The Effects of Being Informed About Chemotherapy-Related Cognitive Symptoms With And Without Self-Affirmation on Perceived Cognitive Symptoms of Breast Cancer Patients: A Randomized Prospective, Longitudinal Study

Wendy Jacobs, Sanne B Schagen, Susanne M Brouwer, Jacobien M Kieffer, Inge O Baas, Maartje Los, Gabe S Sonke, Enny Das

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Abstract

Background: Informing patients about chemotherapy-related cognitive symptoms (CRCS) may increase perceived cognitive symptoms. This longitudinal randomized study evaluated this Adverse Information Effect (AIE) in breast cancer patients and examined whether self-affirmation (SA) can reduce AIEs (ClinicalTrials.gov identifier: NCT04813965). Patients and Methods: Before (neo) adjuvant chemotherapy, 160 newly diagnosed breast cancer patients were randomly allocated to receive: standard information on side-effects (control), standard information with additional information about CRCS (information), or standard and additional information with a subsequent self-affirmative text (information+SA). Online-questionnaires assessed the perceived frequency (MOS-cog) and severity (MDASI-cog) of cognitive symptoms before chemotherapy (baseline, T0), and 2.5-months (T1) and 6.5-months (T2) post-chemotherapy. Higher scores indicate less frequent, and more severe symptoms, respectively. Baseline-to-follow-up analyses using a mixed-effects modeling approach compared groups over time. Results: At T0-T2, 148, 140 and 133 patients responded, respectively (attrition rates: 8%, 5%, 5%). Frequency (ES = -0.36, P =.003) and severity (ES = 0.54, P <.001) of symptoms worsened from baseline to T1, without differences between groups. At T2, symptom frequency remained stable for informed (ES=-0.3, P =.021) and self-affirmed (ES=-0.3, P =.019) patients, but returned to baseline levels for controls. At T2, symptom severity remained increased for informed patients (ES = 0.3, P =.006), but normalized for self-affirmed patients (ES = 0.2, P =.178) and controls. Conclusion: No AIEs occurred until T2. The initial overall increase in perceived cognitive symptoms recovered at T2 for controls, but not for patients who received additional information about CRCS. Self-affirmation attenuated these longer-term AIEs for the perceived severity but not the frequency of symptoms.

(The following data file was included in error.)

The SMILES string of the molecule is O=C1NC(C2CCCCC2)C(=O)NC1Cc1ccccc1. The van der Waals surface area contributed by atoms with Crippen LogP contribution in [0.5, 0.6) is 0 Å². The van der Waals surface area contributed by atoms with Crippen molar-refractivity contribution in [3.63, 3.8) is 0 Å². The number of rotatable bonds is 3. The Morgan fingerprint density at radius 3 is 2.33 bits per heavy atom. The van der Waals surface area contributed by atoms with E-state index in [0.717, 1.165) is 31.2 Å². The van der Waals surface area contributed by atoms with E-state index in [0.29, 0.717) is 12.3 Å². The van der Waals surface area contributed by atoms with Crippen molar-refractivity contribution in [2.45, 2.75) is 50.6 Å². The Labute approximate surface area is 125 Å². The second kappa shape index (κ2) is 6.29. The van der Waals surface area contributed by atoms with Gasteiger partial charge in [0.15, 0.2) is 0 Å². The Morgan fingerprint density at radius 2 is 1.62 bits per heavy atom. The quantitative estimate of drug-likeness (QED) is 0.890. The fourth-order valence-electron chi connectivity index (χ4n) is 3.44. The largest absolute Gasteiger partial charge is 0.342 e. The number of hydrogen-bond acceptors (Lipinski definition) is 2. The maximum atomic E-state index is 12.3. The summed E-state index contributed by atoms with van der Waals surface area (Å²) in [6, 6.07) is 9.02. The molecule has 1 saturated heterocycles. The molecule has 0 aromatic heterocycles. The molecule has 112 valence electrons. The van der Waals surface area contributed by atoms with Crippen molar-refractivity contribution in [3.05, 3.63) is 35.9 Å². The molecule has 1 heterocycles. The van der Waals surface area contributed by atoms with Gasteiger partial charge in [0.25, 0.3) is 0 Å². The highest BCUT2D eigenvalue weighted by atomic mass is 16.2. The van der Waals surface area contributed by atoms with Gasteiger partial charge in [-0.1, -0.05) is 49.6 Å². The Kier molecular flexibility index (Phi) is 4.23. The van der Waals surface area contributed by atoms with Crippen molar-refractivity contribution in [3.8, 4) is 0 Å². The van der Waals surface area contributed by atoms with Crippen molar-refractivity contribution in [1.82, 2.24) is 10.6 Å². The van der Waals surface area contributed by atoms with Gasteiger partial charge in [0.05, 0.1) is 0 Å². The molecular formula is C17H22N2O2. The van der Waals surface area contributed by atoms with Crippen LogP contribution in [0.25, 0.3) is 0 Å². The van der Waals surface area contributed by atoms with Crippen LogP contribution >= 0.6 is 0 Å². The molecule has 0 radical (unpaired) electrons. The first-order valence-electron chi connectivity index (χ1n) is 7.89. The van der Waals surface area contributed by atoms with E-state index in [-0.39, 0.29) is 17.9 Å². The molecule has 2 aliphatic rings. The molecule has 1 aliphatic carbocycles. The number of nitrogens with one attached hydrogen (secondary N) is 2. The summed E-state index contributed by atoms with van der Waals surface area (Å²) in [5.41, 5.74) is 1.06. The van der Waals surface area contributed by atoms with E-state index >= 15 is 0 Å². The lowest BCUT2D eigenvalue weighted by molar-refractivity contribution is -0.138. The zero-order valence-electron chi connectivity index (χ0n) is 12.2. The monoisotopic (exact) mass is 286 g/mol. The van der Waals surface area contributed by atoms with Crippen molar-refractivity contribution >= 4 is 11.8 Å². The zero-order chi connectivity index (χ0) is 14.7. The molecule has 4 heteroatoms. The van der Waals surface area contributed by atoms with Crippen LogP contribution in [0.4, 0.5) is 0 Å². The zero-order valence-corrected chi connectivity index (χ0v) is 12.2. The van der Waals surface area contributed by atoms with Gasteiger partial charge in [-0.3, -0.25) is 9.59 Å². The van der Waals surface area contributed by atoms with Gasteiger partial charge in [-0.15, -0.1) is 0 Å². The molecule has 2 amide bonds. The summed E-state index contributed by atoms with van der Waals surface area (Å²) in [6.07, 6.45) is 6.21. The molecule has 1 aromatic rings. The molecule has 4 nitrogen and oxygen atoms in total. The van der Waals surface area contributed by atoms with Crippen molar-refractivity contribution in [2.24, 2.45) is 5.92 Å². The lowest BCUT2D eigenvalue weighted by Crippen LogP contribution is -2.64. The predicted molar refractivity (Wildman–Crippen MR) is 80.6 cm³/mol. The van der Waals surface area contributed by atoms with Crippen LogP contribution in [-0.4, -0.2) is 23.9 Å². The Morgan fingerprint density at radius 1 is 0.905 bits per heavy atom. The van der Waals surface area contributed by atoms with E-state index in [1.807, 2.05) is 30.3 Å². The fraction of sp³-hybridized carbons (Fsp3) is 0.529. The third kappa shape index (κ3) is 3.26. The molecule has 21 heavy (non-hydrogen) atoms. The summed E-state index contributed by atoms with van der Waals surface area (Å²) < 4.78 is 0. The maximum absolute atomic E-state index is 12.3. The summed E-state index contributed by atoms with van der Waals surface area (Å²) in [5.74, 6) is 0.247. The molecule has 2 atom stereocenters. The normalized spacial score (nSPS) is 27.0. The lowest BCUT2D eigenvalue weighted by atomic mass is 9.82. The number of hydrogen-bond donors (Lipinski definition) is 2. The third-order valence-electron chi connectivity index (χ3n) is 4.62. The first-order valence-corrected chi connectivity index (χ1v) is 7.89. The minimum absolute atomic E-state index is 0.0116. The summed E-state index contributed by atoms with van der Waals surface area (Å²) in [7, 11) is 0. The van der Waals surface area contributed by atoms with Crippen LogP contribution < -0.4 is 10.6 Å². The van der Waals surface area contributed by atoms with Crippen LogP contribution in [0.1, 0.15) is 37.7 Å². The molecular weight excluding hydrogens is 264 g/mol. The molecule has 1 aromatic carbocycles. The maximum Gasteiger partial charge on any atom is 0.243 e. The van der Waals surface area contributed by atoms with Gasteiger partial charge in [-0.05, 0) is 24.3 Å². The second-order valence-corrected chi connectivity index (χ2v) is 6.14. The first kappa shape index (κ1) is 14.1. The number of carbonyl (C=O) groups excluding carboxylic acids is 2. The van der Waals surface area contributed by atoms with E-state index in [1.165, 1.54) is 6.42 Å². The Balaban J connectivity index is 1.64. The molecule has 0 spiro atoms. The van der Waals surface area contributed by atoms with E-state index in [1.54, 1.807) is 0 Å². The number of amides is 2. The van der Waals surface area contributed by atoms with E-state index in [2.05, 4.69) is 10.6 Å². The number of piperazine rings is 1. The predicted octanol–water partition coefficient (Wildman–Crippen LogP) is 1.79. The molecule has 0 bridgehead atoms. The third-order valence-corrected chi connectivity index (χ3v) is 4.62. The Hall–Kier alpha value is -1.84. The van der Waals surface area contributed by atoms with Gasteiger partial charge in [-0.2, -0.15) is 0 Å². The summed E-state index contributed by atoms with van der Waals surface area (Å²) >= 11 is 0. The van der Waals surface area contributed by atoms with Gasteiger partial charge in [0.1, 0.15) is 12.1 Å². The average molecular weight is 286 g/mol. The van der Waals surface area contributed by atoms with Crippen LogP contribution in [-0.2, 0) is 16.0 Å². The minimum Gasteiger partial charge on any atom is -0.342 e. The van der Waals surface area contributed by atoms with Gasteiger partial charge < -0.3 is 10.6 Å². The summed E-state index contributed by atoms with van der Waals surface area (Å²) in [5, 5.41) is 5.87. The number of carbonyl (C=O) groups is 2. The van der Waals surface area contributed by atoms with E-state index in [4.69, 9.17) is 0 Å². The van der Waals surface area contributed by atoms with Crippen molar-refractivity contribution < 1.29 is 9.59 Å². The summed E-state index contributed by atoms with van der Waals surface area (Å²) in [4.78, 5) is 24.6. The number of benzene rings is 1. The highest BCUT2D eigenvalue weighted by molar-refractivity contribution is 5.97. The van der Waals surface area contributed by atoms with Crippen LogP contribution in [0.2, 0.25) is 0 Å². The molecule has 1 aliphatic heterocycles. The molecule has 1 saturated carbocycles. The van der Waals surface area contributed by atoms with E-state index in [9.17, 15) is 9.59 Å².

Original languageEnglish
Pages (from-to)439-454
Number of pages16
JournalClinical breast cancer
Volume22
Issue number5
DOIs
Publication statusPublished - Jul 2022

Keywords

  • Breast Neoplasms/psychology
  • Chemotherapy, Adjuvant/adverse effects
  • Cognition
  • Drug-Related Side Effects and Adverse Reactions/etiology
  • Female
  • Humans
  • Longitudinal Studies
  • Prospective Studies
  • Self-affirmation
  • Breast cancer
  • Nocebo
  • Chemotherapy-related cognitive symptoms
  • Stereotype threat

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